|Publication number||US4050062 A|
|Application number||US 05/604,527|
|Publication date||Sep 20, 1977|
|Filing date||Aug 14, 1975|
|Priority date||Aug 14, 1975|
|Publication number||05604527, 604527, US 4050062 A, US 4050062A, US-A-4050062, US4050062 A, US4050062A|
|Inventors||Thomas H. Crocker, Barry N. Levitt, Paul J. Suprenant|
|Original Assignee||The United States Of America As Represented Bythe Secretary Of The Air Force|
|Export Citation||BiBTeX, EndNote, RefMan|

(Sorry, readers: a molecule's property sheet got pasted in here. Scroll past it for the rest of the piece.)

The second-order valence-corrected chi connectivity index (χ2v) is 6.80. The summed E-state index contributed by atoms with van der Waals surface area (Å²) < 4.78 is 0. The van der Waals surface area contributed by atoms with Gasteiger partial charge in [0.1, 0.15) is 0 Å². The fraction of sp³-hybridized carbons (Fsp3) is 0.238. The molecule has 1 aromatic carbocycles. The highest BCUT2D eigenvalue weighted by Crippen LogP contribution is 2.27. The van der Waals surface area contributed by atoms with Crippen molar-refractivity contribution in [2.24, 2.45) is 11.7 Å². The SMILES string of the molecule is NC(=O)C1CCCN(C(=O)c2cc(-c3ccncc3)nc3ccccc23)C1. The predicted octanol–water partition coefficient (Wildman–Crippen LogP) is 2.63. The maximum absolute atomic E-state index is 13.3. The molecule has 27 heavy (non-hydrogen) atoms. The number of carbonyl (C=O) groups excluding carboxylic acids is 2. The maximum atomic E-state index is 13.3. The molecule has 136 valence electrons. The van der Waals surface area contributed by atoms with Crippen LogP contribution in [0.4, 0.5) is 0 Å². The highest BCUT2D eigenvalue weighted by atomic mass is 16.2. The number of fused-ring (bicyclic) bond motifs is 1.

|Patent Citations (5), Non-Patent Citations (3), Referenced by (22), Classifications (9)|
|External Links: USPTO, USPTO Assignment, Espacenet|
The invention described herein may be manufactured and used by or for the Government for governmental purposes without the payment of any royalty thereon.
This invention relates to digital demodulation systems, and more particularly to an interface device between a plurality of analog signals and a digital computer.